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from MONA

Editors’ Note: Pola Oloixarac’s Mona begins with its eponymous protagonist fleeing the safety of her academic post at Stanford to join a dozen literary prize nominees in Sweden. The story advances primarily through conversation and observation about art, books, sex, and theory—and when characters aren’t speaking explicitly in the language of critical theory we can imagine that they’re anticipating critical theoretical objections to their own thoughts. That said, it’s funny, sometimes very very funny. Mona’s insight into our world may come across as shockingly candid, it might come across as shockingly jaded, but it will not come across as inhibited or overly careful. With her debut Savage Theories, and now here in Mona, Oloixarac reminds us that serious fiction can also be bracingly wild.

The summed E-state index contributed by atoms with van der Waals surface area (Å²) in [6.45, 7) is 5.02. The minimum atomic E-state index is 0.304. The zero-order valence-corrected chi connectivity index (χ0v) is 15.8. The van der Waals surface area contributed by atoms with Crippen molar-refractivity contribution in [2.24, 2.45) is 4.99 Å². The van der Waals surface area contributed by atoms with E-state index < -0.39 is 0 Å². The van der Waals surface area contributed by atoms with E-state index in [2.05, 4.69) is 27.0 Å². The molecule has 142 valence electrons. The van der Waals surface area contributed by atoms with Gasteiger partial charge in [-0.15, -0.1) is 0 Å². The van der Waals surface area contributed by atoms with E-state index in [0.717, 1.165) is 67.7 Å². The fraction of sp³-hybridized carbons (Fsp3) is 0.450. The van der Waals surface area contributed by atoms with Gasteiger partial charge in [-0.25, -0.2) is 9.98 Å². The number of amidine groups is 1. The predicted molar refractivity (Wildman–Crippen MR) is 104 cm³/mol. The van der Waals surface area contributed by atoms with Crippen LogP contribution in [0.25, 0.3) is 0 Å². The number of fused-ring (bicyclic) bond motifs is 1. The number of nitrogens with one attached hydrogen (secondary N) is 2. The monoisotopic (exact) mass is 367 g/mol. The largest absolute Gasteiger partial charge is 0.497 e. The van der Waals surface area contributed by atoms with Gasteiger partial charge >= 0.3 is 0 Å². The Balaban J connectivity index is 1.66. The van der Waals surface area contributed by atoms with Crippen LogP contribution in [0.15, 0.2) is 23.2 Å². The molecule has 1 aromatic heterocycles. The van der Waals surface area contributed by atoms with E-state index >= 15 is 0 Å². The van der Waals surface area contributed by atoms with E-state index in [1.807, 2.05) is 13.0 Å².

An Ecstasy of Parting

“An Ecstasy of Parting,” by Meryl Branch-McTiernan draws its title from an Emily Dickinson poem, and like the poem tackles a dark subject at its heart. When we meet the main character, he’s waking up to the aftermath of an alcohol-fueled argument with his wife. We watch as he tries to redeem himself and regain control of the life he’s made for himself through a nostalgia-driven trip to the beach with his young daughter. Branch-McTiernan smoothly alternates the tone of the story between moments of existential dread, tenderness, and humor.

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The Brooklyn Rail

APRIL 2021

All Issues